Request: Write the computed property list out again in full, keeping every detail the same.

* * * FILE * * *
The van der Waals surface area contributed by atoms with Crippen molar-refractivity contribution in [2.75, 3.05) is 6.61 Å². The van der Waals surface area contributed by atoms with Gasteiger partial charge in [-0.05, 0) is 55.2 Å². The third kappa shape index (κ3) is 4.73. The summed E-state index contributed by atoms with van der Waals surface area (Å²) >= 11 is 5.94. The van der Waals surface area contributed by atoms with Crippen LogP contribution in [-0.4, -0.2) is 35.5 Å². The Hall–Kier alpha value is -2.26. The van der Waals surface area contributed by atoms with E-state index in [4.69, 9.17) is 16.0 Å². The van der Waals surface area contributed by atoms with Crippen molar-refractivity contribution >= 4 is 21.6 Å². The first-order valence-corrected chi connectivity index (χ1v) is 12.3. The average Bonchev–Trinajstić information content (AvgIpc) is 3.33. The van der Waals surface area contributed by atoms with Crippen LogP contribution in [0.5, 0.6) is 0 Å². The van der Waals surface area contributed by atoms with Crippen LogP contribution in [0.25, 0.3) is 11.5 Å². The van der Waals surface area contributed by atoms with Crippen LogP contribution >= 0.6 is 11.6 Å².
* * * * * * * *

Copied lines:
The van der Waals surface area contributed by atoms with Crippen molar-refractivity contribution in [2.75, 3.05) is 6.61 Å². The van der Waals surface area contributed by atoms with Gasteiger partial charge in [-0.05, 0) is 55.2 Å². The third kappa shape index (κ3) is 4.73. The summed E-state index contributed by atoms with van der Waals surface area (Å²) >= 11 is 5.94. The van der Waals surface area contributed by atoms with Crippen LogP contribution in [-0.4, -0.2) is 35.5 Å². The Hall–Kier alpha value is -2.26. The van der Waals surface area contributed by atoms with E-state index in [4.69, 9.17) is 16.0 Å². The van der Waals surface area contributed by atoms with Crippen molar-refractivity contribution >= 4 is 21.6 Å². The first-order valence-corrected chi connectivity index (χ1v) is 12.3. The average Bonchev–Trinajstić information content (AvgIpc) is 3.33. The van der Waals surface area contributed by atoms with Crippen LogP contribution in [0.5, 0.6) is 0 Å². The van der Waals surface area contributed by atoms with Crippen LogP contribution in [0.25, 0.3) is 11.5 Å². The van der Waals surface area contributed by atoms with Crippen LogP contribution >= 0.6 is 11.6 Å².